A further cause for concern could be the potential for staff shortages should individuals opt to take popular times of the year – such as school holidays – off at the same time. This risks piling extra pressure on those who remain in the workplace or eliminates any saving the employer may have made if firms are forced to resort to temporary labour.
“Employers need to do worst-case scenario calculations, so if every employee sold what would be the financial burden, or if a high percentage take more holiday how would it impact on operations?” asks Mark. “Most employers mitigate this risk by restricting the flexibility and limiting the amount of holiday you can flex.”
Nick, meanwhile, believes some companies have switched the start and finish of the holiday year to help reduce this issue. “Retailers, for instance, have moved the dates so they don’t have 1 January as a start date because everyone gets to the end of the year and hasn’t taken enough so they’re off in December,” he says.
Organisations also have the right to refuse permission to buy or sell, or to impose restrictions as to when any additional leave is taken. “We do have some organisations which have gone down a far more egalitarian route and said that if they can’t do it for one group then they won’t do it for any,” says Nick. “The only option then is to sell holiday. However, that is an unusual approach.”
A further issue could be that of staff not taking enough holiday and subsequently leaving themselves at risk of stress. Those in more senior roles tend to be the most common sellers of holiday, says Charles; mainly on account of feeling they do not have the time to use it.
“That can lead to concerns in organisations about how stressed their senior management are,” he warns. “They may sell a holiday for a lot less than the benefit they would have gained by taking an extra day’s leave.”
There is also the prospect that cash-strapped employees could sell holiday to make ends meet, he adds, but then take additional time off sick to manage any caring responsibilities that they may have at home.
Employers also need to be aware of potential legal issues that can arise from offering this benefit. Top of the list is the need to ensure individuals do not go beyond the statutory minimum holiday requirement.
“An employee cannot waive their entitlement to leave in this way, and an employer cannot buy it off from one year to the next,” says Michael Bradshaw, Partner at Charles
There are also possible dangers in refusing requests, says Catriona Aldridge, an Associate in the employment team at law firm Dundas & Wilson. “Employers should make it clear in their policy that they have discretion to refuse a request and give examples of the circumstances in which they might do so, such as for operational or technical reasons, for health and safety concerns or because they consider it to be in the employee’s best interests,” she says.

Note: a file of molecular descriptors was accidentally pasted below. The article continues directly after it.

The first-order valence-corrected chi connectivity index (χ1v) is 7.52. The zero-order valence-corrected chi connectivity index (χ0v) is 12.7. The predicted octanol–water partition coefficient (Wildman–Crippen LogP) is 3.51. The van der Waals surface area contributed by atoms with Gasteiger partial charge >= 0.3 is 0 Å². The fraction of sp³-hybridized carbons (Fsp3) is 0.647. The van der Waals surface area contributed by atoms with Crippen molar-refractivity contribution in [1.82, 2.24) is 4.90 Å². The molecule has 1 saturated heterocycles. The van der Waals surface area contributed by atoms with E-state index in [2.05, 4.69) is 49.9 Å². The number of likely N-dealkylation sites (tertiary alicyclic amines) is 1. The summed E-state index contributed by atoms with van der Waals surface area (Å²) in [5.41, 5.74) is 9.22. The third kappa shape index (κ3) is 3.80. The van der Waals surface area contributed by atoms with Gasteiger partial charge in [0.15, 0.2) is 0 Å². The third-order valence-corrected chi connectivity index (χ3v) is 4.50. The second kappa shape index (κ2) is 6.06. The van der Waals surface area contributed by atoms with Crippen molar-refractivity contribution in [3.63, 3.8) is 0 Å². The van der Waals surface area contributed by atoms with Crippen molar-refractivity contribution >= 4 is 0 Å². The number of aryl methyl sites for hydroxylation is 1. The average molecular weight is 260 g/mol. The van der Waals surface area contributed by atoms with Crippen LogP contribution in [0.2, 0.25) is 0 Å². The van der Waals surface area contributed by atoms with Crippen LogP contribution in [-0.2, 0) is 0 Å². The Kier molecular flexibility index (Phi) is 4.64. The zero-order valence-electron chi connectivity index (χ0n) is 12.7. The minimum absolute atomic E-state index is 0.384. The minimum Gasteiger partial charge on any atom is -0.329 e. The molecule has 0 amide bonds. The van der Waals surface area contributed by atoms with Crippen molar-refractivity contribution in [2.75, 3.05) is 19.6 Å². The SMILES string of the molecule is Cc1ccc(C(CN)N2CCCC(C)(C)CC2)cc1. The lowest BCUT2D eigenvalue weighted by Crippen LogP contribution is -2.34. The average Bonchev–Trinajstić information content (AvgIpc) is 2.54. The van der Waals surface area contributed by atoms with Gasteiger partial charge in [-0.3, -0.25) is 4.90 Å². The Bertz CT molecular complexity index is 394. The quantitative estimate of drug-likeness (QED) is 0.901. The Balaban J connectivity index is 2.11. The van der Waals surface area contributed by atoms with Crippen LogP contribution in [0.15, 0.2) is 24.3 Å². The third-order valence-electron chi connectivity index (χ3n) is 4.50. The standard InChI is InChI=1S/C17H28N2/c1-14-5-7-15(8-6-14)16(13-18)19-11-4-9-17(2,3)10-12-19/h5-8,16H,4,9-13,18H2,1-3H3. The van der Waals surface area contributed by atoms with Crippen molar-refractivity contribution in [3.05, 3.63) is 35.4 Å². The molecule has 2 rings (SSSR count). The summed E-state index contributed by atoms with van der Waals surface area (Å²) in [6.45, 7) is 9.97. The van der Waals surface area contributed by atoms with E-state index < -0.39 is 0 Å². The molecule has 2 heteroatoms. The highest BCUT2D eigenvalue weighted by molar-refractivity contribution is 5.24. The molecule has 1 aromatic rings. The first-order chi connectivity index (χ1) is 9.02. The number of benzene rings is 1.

They must also be consistent in how they treat requests to buy or sell holiday, she adds, and not discriminate against part-time staff. Making the change in an employee’s contract is also a good idea, as it can protect against employees changing their minds halfway through a year, while companies should also consider whether they will allow staff to carry over any unused leave to the next holiday year.
The bigger picture
As inflation continues to bite and organisations look for cost-effective ways to retain and attract staff as the economy continues its gradual recovery. Benefits, in general, are likely to become more important over the coming months.
Against this backdrop, buying and selling holiday – with its advantages for both employers and employees – is likely to become increasingly common.
“There are other changes in overall reward, such as pensions, which mean different strategies will make sense for different employers,” says Nick. “Companies which might have thought about offering holiday but haven’t because they didn’t have the means in which people could enrol might add it in because they’re making other changes to the rewards package.”
“The flexible benefits market is growing because employees can choose how to spend their cash on benefits or potentially increase take home pay,” adds Andrew. “Holiday is just one component of that package.”
Nick Martindale is a freelance Journalist, Editor and Copywriter